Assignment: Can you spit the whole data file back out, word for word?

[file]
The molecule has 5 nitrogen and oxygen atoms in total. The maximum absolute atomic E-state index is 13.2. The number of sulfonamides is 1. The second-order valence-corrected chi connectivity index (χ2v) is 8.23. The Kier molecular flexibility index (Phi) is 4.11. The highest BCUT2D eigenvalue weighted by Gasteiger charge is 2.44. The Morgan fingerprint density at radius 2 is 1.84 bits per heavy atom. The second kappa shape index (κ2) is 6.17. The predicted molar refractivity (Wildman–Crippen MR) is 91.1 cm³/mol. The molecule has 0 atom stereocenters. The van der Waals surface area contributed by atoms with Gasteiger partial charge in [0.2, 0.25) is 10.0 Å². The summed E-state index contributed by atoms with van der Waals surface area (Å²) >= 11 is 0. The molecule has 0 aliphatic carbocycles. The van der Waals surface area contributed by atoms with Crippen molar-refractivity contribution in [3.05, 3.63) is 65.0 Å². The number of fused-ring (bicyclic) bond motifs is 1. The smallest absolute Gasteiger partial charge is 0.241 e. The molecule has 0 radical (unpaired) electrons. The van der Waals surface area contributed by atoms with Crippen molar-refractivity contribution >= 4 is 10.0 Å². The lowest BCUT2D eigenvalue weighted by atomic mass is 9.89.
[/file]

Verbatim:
The molecule has 5 nitrogen and oxygen atoms in total. The maximum absolute atomic E-state index is 13.2. The number of sulfonamides is 1. The second-order valence-corrected chi connectivity index (χ2v) is 8.23. The Kier molecular flexibility index (Phi) is 4.11. The highest BCUT2D eigenvalue weighted by Gasteiger charge is 2.44. The Morgan fingerprint density at radius 2 is 1.84 bits per heavy atom. The second kappa shape index (κ2) is 6.17. The predicted molar refractivity (Wildman–Crippen MR) is 91.1 cm³/mol. The molecule has 0 atom stereocenters. The van der Waals surface area contributed by atoms with Gasteiger partial charge in [0.2, 0.25) is 10.0 Å². The summed E-state index contributed by atoms with van der Waals surface area (Å²) >= 11 is 0. The molecule has 0 aliphatic carbocycles. The van der Waals surface area contributed by atoms with Crippen molar-refractivity contribution in [3.05, 3.63) is 65.0 Å². The number of fused-ring (bicyclic) bond motifs is 1. The smallest absolute Gasteiger partial charge is 0.241 e. The molecule has 0 radical (unpaired) electrons. The van der Waals surface area contributed by atoms with Crippen molar-refractivity contribution >= 4 is 10.0 Å². The lowest BCUT2D eigenvalue weighted by atomic mass is 9.89.